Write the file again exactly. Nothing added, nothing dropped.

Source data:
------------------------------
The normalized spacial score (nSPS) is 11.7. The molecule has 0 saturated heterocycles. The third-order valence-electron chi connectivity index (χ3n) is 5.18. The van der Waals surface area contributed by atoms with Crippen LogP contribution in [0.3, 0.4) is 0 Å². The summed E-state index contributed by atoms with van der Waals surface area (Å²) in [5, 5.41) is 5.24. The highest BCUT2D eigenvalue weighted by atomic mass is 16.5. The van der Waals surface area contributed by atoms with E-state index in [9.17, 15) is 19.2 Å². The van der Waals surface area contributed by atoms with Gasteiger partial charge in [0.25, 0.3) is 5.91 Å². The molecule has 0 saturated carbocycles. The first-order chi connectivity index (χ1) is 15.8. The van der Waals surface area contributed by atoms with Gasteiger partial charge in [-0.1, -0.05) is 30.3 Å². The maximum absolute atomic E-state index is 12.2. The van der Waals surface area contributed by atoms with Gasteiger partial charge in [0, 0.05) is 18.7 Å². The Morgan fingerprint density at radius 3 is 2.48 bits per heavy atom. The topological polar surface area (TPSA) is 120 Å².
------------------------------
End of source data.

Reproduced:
The normalized spacial score (nSPS) is 11.7. The molecule has 0 saturated heterocycles. The third-order valence-electron chi connectivity index (χ3n) is 5.18. The van der Waals surface area contributed by atoms with Crippen LogP contribution in [0.3, 0.4) is 0 Å². The summed E-state index contributed by atoms with van der Waals surface area (Å²) in [5, 5.41) is 5.24. The highest BCUT2D eigenvalue weighted by atomic mass is 16.5. The van der Waals surface area contributed by atoms with E-state index in [9.17, 15) is 19.2 Å². The van der Waals surface area contributed by atoms with Gasteiger partial charge in [0.25, 0.3) is 5.91 Å². The molecule has 0 saturated carbocycles. The first-order chi connectivity index (χ1) is 15.8. The van der Waals surface area contributed by atoms with Gasteiger partial charge in [-0.1, -0.05) is 30.3 Å². The maximum absolute atomic E-state index is 12.2. The van der Waals surface area contributed by atoms with Gasteiger partial charge in [0, 0.05) is 18.7 Å². The Morgan fingerprint density at radius 3 is 2.48 bits per heavy atom. The topological polar surface area (TPSA) is 120 Å².